Big Band: Can the Clutter!

Further guidance from my friend Terry Stibal, a professional musician and band manager with his latest band, the Sounds of the South Dance Orchestra.


We had a video made of our group once, something that I have never had the opportunity of doing in the past. (A guy who did videography was pursuing one of the vocalists, and he thought this would get him somewhere.) A week or so after the gig, I sat down and watched the result.

The music and overall performance was just fine, especially considering the very limiting venue we were operating within. But, I took the time to watch the video with the sound off, looking instead exclusively for video cues that would catch my attention.

The performances were okay to good. The “jazz style” singer, the one with the prospective boyfriend, did another six tunes that were new to her (and somewhat out of her comfort zone to boot), and she communicated well with the audience while she did them.

But those actions of another girl singer pointed out one of the factors that virtually scream “RANK AMATEURS!!!” to each and every listener/viewer – she went out with a music stand for her big, fat binder of charts. Whenever she was up, the big black monster (with the misdirected light) was there as well, cutting her off from half of the audience. (Keep well in mind that a stand, even placed low, is a massive obstruction when viewed from below the stage.) She also needed, for some obscure reason, to have a mike stand nearby, putting one more obstruction in place.

Here she is, in full spate in a disco number:

clip_image002Needless to say, the portions of the video (and the two times she left her stand and that misdirected stand light in place aftershe left the stage) were a horror to view. Sound-wise and presentation-wise, she did more than okay, but visually – a real bummer.

Sitting in a group as I have for so long, I sometime tend to lose sight of the forest for the trees. While it’s hard for the sidemen to have each and every note memorized, I do know that singers (at least the ones that I know) sing intervals– they start off at a pitch and relate subsequent notes to that starting pitch.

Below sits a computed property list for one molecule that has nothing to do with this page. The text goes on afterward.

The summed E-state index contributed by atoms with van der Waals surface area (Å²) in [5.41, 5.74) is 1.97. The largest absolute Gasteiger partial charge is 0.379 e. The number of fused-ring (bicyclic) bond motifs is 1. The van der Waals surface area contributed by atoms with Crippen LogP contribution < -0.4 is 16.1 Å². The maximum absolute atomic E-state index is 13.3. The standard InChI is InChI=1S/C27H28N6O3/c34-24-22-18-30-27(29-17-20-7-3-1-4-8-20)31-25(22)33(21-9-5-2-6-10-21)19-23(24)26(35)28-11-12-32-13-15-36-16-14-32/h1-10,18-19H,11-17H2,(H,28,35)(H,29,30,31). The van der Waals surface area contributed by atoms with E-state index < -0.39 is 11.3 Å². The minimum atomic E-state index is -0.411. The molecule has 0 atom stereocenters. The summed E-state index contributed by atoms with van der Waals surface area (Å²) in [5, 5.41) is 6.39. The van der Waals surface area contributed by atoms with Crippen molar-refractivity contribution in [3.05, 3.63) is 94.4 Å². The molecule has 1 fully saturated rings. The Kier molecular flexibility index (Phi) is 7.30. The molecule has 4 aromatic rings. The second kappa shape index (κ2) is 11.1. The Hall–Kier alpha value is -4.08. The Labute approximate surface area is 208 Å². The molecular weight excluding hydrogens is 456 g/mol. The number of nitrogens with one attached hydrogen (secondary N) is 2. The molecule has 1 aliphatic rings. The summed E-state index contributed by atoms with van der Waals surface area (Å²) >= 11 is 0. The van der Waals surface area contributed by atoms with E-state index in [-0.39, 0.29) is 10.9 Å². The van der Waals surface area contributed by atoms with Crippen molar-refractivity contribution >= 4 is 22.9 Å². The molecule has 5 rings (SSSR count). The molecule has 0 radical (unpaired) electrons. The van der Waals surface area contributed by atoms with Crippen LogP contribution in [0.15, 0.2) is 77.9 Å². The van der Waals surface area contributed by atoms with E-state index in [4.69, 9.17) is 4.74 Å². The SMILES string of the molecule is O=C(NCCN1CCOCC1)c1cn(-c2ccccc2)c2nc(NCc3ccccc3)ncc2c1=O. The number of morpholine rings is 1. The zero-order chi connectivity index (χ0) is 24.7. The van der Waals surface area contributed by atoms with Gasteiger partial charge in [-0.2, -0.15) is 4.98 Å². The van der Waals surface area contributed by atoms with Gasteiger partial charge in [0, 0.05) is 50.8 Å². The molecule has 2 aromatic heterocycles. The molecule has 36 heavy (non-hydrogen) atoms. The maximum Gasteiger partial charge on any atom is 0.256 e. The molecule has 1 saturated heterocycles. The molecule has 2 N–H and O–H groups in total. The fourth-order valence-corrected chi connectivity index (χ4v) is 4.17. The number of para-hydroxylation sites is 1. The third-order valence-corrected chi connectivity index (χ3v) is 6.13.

Doing this allows you to get by with only cues from the music to catch the initial pitch, and allows the vocalist to concentrate on the words. Once they have that down pat, they can move to the “entertainment” level, all without the stand.

But, the lady in question could not get by without her big book of songs and lyrics, and her stand, andher stand light. It wasn’t that she didn’t know the tunes – I tested that without a stand at the next rehearsal. She did her standards without the stand, and did them as well as she would have during the performance.

But, she needed that crutch when working to a crowd, I guess. (She does combo work without the stand – I’ve seen her do it – but she probably didn’t feel as comfortable with our stuff for some reason.)

clip_image004And, then there were the microphone stands. With as many as five singers out on the stand (for Twist And Shout), keeping those mikes safe and sound and in place involved microphone stands. Even if they are black, they still obstruct things quite a bit, as we see here with the lovely Anissa>

So, after the next rehearsal, I brought the vocalists together, showed them the horrible images of singers singing with a stand in front of their face (there were examples for all), and announced that we were going to work towards the “no music stand” standard for all future engagements. We never saw that gal with her binder again.

Coincidental with that job, we next had a “musician only” job, backing up a hired gun vocalist. That was my first “up close” experience with modern cordless microphones, and it changed me from a cordless mike hater to a cordless mike lover.

I was used to the 9-volt battery cordless equipment, with all of the battery drain and lost signals. None of that with the new stuff, and the AA batteries were a whole lot cheaper in the bargain.

clip_image006The net improvement of these two moves was striking – no more obstructions, a better view of the vocalists from all angles, and no more tangled mike cords. And, the effect was immediate. The lovely blonde lady seen above – Karron is her name – was seldom featured in any candid, performance photographs, simply because there is always a mike stand or a music stand in the line of sight. Now, open sight lines all around, as we see with the lovely Anissa here: